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New Cases and Developments

NACUA's Legal Resources staff summarizes current higher education cases and developments and provides the full text of selected cases to members. New cases and developments are archived here for up to 12 months.  Cases provided by Fastcase, Inc.

Dates
Immigration & International Activities

Guidance on “Enforcement of Immigration Laws to Service the National Interest” (Feb. 21, 2017)

Guidance issued by the U.S. Department of Homeland Security interpreting the January 25, 2017 Executive Order “Enhancing Public Safety in the Interior of the United States.”   The guidance directs the U.S. Department of Immigration and Customs Enforcement to prioritize removal actions for an expanded group of undocumented immigrants, to include individuals who have been charged with or suspected of a crime.  Except to the extent that a DACA recipient may otherwise fall into priority category identified by the Department, the guidance does not impact DACA recipients as a class of individuals.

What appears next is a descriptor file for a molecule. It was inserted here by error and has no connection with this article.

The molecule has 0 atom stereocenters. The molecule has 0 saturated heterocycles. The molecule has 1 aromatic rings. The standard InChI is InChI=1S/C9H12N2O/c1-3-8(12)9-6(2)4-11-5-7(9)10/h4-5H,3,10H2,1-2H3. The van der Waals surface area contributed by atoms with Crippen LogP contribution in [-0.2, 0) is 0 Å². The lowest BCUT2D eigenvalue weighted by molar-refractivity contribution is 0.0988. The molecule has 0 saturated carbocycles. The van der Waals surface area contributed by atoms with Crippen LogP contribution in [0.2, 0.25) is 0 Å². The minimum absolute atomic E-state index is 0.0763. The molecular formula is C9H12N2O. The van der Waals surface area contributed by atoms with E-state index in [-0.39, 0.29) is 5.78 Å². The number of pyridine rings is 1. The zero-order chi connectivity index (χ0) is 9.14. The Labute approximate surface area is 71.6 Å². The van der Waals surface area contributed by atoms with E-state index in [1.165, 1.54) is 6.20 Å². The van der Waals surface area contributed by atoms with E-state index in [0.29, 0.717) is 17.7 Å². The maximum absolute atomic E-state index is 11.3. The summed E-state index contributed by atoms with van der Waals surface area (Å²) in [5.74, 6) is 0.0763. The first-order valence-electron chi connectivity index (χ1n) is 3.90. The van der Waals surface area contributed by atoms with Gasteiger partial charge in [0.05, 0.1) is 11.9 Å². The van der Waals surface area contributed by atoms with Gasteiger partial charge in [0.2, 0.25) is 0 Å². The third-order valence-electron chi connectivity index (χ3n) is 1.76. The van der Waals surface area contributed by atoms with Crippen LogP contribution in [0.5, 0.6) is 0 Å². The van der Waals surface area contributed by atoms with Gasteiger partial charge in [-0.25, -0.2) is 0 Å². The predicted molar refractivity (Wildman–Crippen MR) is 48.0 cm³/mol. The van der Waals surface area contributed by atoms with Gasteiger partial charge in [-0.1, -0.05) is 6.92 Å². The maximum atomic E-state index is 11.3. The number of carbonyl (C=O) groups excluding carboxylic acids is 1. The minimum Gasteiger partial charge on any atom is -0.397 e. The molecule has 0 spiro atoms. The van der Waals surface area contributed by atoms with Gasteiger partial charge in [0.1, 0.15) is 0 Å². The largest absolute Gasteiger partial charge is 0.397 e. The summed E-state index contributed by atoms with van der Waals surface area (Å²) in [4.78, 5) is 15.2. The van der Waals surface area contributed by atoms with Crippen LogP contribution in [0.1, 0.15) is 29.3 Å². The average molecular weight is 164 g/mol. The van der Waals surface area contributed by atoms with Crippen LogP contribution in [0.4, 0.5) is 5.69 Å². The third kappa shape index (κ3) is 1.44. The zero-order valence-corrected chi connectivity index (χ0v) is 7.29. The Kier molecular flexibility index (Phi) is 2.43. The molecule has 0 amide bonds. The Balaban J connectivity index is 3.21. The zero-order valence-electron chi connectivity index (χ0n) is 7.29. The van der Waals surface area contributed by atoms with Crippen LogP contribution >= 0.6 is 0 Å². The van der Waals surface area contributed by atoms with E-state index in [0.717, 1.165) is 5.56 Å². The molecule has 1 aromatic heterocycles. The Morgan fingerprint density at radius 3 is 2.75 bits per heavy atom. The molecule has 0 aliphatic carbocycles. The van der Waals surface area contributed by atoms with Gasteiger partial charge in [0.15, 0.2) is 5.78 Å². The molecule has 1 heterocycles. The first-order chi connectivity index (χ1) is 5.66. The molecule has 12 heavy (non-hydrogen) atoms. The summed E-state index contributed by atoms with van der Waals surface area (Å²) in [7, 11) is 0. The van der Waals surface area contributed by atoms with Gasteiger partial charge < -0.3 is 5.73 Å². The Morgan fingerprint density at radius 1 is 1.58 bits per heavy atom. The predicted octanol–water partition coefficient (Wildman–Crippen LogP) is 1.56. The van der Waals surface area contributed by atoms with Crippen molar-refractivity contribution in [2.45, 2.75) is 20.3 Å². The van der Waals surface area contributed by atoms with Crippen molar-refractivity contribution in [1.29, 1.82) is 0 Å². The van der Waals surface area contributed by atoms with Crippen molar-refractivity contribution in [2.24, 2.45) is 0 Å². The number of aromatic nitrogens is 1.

2/22/2017
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Litigation, Mediation & Arbitration; Practice of Higher Education Law

University of Alabama v. The Suder Foundation (Tx. Ct. App. Feb. 17, 2017)

The University of Alabama (University) entered into a contract with the Suder Foundation (Foundation), a non-profit organization located in Texas.  The Foundation filed a breach of contract claim against the University in a Texas district court.  At issue was whether the University’s contacts with the State of Texas subjected the University to personal jurisdiction in Texas.  Reversing the trial court’s decision, the appellate court dismissed the action, concluding that the University did not purposefully avail itself to jurisdiction in the state because email communications, letters, teleconferences, and seven trips to Texas did not meet the required “minimum contacts” necessary to establish jurisdiction in the forum.  That the parties entered into a contract was not enough, in and of itself, to establish a basis for jurisdiction.